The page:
Overcoming the Griefers

Portrayal of LGBT characters in gaming continues to improve

By Hana Khalyleh, Feb. 26, 2015.

GameCharacter-Ash-StreetsofRage

Streets of Rage, which release several versions in the early ’90s, features a homosexual character named Ash.

The gaming industry has a long history of portraying characters across the LGBT spectrum inaccurately, offensively, not portraying them at all or omitting elements of their identities for American audiences.

However, like many other segments of pop culture, this platform is also seems to be heading in a more all-inclusive direction.

“Video games deal with a lot of fantasy,” said Arik Salazar, member of the Phoenix Gaymers. “You can have things like dragons and mythical creatures. I mean, is it really such a stretch to represent someone who’s comfortable with their [sexuality]?”

Here are a few that are worth making note of as the industry continues to evolve:

Character: Anthony “Gay Tony” Prince | Game: GTAIV
The Grand Theft Auto franchise has a long record of portrayals of sexually diverse characters in outlandish or offensive manners. Anthony “Gay Tony” Prince from GTAIV is a character presented in a stereotypical manner and shown to be a drug addict.

Character: Reni Wassulmaier | Game: GTAIV
A trans character, also from GTAIV, Reni Wassulmaier, is a porn star, portrayed as mentally unstable, and has had three sex changes, from female to male to female. Trevor, from GTAV, is bisexual, but is also shown to be violent and manic-depressive.

Character: Kanji | Game: Persona 4
Though Kanji’s made little reference to his own sexual orientation, speculation sparked a closer look into the industry’s treatment of LGBT characters. Although the English release of the game has received harsh criticism from the LGBT community for not actually stating Kanji’s sexuality, it was one of the first titles to present a character grappling against social constructs of gender normativity. The game’s developers admitted to making Kanji’s sexuality subtle for an American audience.

GameCharacter-Eagle-StreetFighterCharacter: Eagle | Game: Street Fighter
Eagle, known for shouting catchphrases between fights that alluded to a gay identity in the original Japanese game release, these phrases were removed in the American release. Eagle’s design is based off a blonde Freddie Mercury.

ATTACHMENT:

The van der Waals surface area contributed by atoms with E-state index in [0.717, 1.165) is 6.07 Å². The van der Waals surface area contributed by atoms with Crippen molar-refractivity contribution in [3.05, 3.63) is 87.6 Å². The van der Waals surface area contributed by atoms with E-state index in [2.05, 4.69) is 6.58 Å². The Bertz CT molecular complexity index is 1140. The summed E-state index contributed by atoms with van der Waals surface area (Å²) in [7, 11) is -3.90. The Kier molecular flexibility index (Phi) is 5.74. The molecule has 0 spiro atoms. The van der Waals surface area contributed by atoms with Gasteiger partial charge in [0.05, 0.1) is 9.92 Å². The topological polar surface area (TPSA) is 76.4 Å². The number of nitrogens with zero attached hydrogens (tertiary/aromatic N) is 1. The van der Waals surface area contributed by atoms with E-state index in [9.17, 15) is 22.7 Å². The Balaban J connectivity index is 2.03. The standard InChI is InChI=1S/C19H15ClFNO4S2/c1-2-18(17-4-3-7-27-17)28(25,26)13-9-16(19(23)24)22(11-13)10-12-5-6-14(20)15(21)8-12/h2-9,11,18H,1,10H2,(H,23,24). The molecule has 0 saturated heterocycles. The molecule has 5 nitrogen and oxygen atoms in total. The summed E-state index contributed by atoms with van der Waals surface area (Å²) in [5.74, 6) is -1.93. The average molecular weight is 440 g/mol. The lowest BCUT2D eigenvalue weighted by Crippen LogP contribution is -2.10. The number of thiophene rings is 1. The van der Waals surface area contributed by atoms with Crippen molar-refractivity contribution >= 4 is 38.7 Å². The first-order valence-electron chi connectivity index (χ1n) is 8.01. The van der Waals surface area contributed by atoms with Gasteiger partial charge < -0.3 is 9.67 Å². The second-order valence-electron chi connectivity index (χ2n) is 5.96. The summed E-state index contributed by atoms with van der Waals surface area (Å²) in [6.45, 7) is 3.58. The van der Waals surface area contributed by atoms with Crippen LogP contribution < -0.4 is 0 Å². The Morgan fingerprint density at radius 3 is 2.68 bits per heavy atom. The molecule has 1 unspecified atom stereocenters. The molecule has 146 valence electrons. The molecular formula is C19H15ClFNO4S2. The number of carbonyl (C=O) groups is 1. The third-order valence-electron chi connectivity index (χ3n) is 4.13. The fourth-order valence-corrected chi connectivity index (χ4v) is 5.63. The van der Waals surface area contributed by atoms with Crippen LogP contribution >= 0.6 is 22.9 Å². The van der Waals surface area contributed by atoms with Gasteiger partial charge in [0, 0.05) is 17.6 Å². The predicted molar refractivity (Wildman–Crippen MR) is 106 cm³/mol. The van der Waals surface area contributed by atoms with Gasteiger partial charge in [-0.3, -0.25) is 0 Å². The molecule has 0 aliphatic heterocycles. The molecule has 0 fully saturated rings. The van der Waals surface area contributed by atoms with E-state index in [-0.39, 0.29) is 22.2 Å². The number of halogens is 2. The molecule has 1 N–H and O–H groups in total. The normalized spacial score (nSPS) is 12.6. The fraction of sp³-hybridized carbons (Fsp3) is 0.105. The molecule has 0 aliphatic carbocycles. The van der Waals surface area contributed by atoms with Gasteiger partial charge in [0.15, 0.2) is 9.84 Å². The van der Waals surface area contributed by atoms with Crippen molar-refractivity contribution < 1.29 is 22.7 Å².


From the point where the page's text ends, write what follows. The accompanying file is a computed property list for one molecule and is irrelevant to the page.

Character: Vivian | Game: Paper Mario: The Thousand Year Door
In the Japanese release, she is revealed to be transgender, but in the English release, all references to her identity are erased.

Character: All | Game: Mass Effect 3
Bioware’s critically and commercially acclaimed release, Mass Effect 3, allowed characters to choose sexual partners of any gender, overcoming limitations in previous titles of the series.

Game: Dys4ia
The 2012 flash game, Dys4ia, took the player on a journey through the eyes of a male-to-female transgender woman enduring the social limitations, frustrations and physical changes surrounding hormone treatment. The game’s developer, Anna Anthropy, based the game off of her own experiences.

Character: Cremisius Acclasi | Game: Dragon Age
Also from Bioware, this game has always featured NPCs (non-playable characters) of varying sexual orientations, and Dragon Age: Inquisition, which released in late 2014, featured Bioware’s first transgender character, Cremisius Acclasi, a warrior who identifies as male.

GameCharacter-Ellie-TheLastOfUsCharacter: Ellie | Game: The Last of Us: Left Behind
This 2013 release’s 14-year-old lesbian protagonist, Ellie, shared an onscreen kiss with her then-best-friend Riley. Kotaku, a video game-focused blog, described it as significant “because video games have never suffered from an overabundance of queer characters (let alone two young women in a queer, mixed-race coupling).”

Love gaming? Read more about the Phoenix Gaymers in “Multiplayer Interaction Meets the Real World” here.


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